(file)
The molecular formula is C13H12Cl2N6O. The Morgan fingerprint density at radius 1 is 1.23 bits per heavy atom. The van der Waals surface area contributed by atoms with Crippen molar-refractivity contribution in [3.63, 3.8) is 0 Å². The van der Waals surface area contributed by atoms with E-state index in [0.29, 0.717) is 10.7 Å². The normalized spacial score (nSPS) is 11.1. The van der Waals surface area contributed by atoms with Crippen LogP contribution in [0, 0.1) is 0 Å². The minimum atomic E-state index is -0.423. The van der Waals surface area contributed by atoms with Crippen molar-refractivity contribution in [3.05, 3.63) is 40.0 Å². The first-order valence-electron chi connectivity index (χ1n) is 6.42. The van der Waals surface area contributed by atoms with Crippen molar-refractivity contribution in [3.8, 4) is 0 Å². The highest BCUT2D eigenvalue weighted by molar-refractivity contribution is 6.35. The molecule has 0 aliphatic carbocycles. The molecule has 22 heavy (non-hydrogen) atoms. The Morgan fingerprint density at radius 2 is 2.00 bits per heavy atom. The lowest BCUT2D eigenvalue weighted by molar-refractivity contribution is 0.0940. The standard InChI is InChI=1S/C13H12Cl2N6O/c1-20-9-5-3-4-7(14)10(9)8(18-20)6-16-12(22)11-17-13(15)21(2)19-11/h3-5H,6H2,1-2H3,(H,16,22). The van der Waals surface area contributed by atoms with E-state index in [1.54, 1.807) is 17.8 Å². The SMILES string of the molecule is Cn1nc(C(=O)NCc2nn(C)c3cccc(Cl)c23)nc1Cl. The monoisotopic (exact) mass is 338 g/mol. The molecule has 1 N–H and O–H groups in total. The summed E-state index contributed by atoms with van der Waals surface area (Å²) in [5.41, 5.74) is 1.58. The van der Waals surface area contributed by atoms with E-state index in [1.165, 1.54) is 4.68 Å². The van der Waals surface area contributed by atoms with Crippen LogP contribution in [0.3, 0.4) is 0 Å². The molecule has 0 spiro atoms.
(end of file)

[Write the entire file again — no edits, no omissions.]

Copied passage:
The molecular formula is C13H12Cl2N6O. The Morgan fingerprint density at radius 1 is 1.23 bits per heavy atom. The van der Waals surface area contributed by atoms with Crippen molar-refractivity contribution in [3.63, 3.8) is 0 Å². The van der Waals surface area contributed by atoms with E-state index in [0.29, 0.717) is 10.7 Å². The normalized spacial score (nSPS) is 11.1. The van der Waals surface area contributed by atoms with Crippen LogP contribution in [0, 0.1) is 0 Å². The minimum atomic E-state index is -0.423. The van der Waals surface area contributed by atoms with Crippen molar-refractivity contribution in [3.05, 3.63) is 40.0 Å². The first-order valence-electron chi connectivity index (χ1n) is 6.42. The van der Waals surface area contributed by atoms with Crippen molar-refractivity contribution in [3.8, 4) is 0 Å². The highest BCUT2D eigenvalue weighted by molar-refractivity contribution is 6.35. The molecule has 0 aliphatic carbocycles. The molecule has 22 heavy (non-hydrogen) atoms. The Morgan fingerprint density at radius 2 is 2.00 bits per heavy atom. The lowest BCUT2D eigenvalue weighted by molar-refractivity contribution is 0.0940. The standard InChI is InChI=1S/C13H12Cl2N6O/c1-20-9-5-3-4-7(14)10(9)8(18-20)6-16-12(22)11-17-13(15)21(2)19-11/h3-5H,6H2,1-2H3,(H,16,22). The van der Waals surface area contributed by atoms with E-state index in [1.54, 1.807) is 17.8 Å². The SMILES string of the molecule is Cn1nc(C(=O)NCc2nn(C)c3cccc(Cl)c23)nc1Cl. The monoisotopic (exact) mass is 338 g/mol. The molecule has 1 N–H and O–H groups in total. The summed E-state index contributed by atoms with van der Waals surface area (Å²) in [5.41, 5.74) is 1.58. The van der Waals surface area contributed by atoms with E-state index in [1.165, 1.54) is 4.68 Å². The van der Waals surface area contributed by atoms with Crippen LogP contribution in [0.3, 0.4) is 0 Å². The molecule has 0 spiro atoms.